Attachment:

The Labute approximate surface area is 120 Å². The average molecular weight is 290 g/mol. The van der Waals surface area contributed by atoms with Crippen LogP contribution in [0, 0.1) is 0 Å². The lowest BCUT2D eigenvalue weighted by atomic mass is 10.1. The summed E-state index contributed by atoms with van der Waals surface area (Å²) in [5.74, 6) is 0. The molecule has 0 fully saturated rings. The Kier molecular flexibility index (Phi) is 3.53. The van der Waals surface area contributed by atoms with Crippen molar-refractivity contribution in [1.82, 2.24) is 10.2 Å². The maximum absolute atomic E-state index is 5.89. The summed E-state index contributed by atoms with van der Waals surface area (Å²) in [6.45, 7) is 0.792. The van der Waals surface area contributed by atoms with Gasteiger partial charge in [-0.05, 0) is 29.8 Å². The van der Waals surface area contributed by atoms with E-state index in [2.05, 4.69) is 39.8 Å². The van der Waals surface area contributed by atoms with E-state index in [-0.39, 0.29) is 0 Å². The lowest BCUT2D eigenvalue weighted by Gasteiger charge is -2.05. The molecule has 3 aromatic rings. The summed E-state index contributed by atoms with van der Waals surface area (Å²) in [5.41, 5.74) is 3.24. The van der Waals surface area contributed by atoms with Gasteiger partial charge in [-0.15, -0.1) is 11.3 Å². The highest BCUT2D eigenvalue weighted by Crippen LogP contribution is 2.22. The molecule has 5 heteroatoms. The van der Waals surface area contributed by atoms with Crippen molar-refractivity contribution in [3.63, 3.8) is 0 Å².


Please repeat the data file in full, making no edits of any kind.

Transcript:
The Labute approximate surface area is 120 Å². The average molecular weight is 290 g/mol. The van der Waals surface area contributed by atoms with Crippen LogP contribution in [0, 0.1) is 0 Å². The lowest BCUT2D eigenvalue weighted by atomic mass is 10.1. The summed E-state index contributed by atoms with van der Waals surface area (Å²) in [5.74, 6) is 0. The molecule has 0 fully saturated rings. The Kier molecular flexibility index (Phi) is 3.53. The van der Waals surface area contributed by atoms with Crippen molar-refractivity contribution in [1.82, 2.24) is 10.2 Å². The maximum absolute atomic E-state index is 5.89. The summed E-state index contributed by atoms with van der Waals surface area (Å²) in [6.45, 7) is 0.792. The van der Waals surface area contributed by atoms with Gasteiger partial charge in [-0.05, 0) is 29.8 Å². The van der Waals surface area contributed by atoms with E-state index in [2.05, 4.69) is 39.8 Å². The van der Waals surface area contributed by atoms with E-state index in [-0.39, 0.29) is 0 Å². The lowest BCUT2D eigenvalue weighted by Gasteiger charge is -2.05. The molecule has 3 aromatic rings. The summed E-state index contributed by atoms with van der Waals surface area (Å²) in [5.41, 5.74) is 3.24. The van der Waals surface area contributed by atoms with Gasteiger partial charge in [-0.15, -0.1) is 11.3 Å². The highest BCUT2D eigenvalue weighted by Crippen LogP contribution is 2.22. The molecule has 5 heteroatoms. The van der Waals surface area contributed by atoms with Crippen molar-refractivity contribution in [3.63, 3.8) is 0 Å².